Past Notes from The Currant Farm
Greg's newsletter "Notes from the Currant Farm" is now being broadcast on over 50 radio stations around the country and you can hear it right now This week's edition, "A Farm Visit and Other Miracles"
Happy vernal equinox! The first day of spring here on the farm was greeted with 5” of snow. I keep a journal from year to year and last year this timethe forsythia bloomed on the 20th of March, the birch catkins were out and willows were green. The grass was 50% green and the wild onions were fully up. The temperature was in the mid-seventies all week
As I write this, we’re easing into another February deep freeze. Wind chills today are not expected to get out of the teens here on the farm.
The quiet of winter has descended upon the farm once again. Early mornings are silent, devoid of the cheery songs of birds gratefully greeting another sunrise. The evening darkness comes quick and early now without the accompanying ballads of insects and frogs. And as the nighttime temperatures plummet with the setting sun, the only sound left to keep me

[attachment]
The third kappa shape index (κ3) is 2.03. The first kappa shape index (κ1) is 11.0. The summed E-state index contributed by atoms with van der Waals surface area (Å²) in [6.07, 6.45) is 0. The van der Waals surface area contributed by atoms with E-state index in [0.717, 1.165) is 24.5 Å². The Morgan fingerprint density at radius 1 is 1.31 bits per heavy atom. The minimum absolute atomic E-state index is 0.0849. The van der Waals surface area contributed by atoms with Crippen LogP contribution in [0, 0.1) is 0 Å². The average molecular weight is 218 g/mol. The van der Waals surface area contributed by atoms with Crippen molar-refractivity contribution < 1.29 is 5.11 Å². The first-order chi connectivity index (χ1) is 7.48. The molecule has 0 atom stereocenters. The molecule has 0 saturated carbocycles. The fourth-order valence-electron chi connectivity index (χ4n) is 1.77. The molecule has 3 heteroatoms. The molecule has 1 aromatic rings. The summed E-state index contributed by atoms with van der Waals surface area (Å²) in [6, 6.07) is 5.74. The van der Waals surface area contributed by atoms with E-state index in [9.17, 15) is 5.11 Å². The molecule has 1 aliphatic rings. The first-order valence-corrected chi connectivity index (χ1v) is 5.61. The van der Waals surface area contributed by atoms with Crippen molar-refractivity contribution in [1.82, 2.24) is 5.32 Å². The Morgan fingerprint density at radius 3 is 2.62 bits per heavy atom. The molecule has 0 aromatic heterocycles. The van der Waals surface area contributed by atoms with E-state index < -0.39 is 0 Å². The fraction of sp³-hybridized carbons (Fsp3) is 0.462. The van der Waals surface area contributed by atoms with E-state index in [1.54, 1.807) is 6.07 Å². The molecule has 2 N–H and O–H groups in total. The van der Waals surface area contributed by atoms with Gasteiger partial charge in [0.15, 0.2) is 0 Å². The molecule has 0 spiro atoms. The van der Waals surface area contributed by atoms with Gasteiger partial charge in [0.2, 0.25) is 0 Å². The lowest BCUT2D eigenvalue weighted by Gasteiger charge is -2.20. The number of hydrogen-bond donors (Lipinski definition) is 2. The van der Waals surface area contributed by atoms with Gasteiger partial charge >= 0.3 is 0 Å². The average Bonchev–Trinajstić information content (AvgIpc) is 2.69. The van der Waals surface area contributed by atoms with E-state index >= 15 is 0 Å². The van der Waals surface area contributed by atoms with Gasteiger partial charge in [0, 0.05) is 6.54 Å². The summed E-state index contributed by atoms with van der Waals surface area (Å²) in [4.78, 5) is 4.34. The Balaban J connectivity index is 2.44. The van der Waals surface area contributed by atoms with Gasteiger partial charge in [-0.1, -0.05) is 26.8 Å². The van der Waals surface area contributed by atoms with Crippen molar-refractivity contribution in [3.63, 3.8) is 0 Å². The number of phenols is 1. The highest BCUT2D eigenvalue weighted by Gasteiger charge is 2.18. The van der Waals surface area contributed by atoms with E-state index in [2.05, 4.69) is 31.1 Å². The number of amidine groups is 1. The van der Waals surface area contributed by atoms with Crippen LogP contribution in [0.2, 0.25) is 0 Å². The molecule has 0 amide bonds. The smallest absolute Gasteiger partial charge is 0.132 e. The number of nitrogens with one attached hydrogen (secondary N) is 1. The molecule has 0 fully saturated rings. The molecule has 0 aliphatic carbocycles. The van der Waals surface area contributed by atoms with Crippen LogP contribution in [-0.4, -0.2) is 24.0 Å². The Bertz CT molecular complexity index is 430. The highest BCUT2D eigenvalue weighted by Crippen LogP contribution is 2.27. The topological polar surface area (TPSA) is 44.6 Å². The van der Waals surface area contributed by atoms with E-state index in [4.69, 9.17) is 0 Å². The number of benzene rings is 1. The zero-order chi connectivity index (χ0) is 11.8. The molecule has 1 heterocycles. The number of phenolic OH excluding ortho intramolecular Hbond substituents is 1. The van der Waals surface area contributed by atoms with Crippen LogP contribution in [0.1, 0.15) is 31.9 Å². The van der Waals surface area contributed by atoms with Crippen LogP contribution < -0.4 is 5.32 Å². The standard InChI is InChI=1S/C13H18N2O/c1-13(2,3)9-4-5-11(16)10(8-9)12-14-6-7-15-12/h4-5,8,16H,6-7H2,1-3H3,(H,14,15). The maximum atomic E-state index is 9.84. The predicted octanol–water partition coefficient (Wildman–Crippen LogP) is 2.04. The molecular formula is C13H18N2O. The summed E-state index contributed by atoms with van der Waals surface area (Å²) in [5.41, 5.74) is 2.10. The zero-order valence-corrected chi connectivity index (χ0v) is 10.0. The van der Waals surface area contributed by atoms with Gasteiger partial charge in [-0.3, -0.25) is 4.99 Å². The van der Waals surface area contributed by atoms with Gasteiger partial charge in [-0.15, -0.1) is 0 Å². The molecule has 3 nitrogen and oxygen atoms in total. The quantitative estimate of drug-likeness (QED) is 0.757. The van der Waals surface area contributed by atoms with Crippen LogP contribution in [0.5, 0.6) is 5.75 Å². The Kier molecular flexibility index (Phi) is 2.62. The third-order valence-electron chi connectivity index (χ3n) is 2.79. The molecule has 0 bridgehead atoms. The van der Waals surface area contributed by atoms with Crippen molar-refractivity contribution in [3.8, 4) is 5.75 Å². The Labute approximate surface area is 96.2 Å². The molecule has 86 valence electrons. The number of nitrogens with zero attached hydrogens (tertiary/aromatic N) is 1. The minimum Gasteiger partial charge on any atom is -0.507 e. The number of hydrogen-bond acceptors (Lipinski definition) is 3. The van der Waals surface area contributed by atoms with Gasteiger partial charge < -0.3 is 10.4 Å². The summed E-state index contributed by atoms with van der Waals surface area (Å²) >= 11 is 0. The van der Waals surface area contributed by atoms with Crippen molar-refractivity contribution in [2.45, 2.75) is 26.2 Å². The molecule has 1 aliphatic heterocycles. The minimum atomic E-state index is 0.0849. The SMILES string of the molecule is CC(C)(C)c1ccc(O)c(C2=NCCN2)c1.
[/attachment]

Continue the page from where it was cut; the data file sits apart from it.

It’s been a while since I’ve had the time to pen a Notes from The Currant Farm. Fall can get pretty busy here on the farm and this year it seems we’ve been behind since the spring. Winter doesn’t care if you’re not ready.He’s on his own schedule and whether were ready or not he’s on his way, so getting ready takes precedent over everything.
The harvest is finished for another year. Currants, like many berries, are harvested in the summer and it's a bit of a frantic time because often the temperatures exceed 90 degrees during harvest....
Spring has come in on the same rails as winter rode out. Temperatures often exceed 60 degrees and things are predictably early.
After a very strange 2011, weather wise, 2012 seems to be starting out on the same path.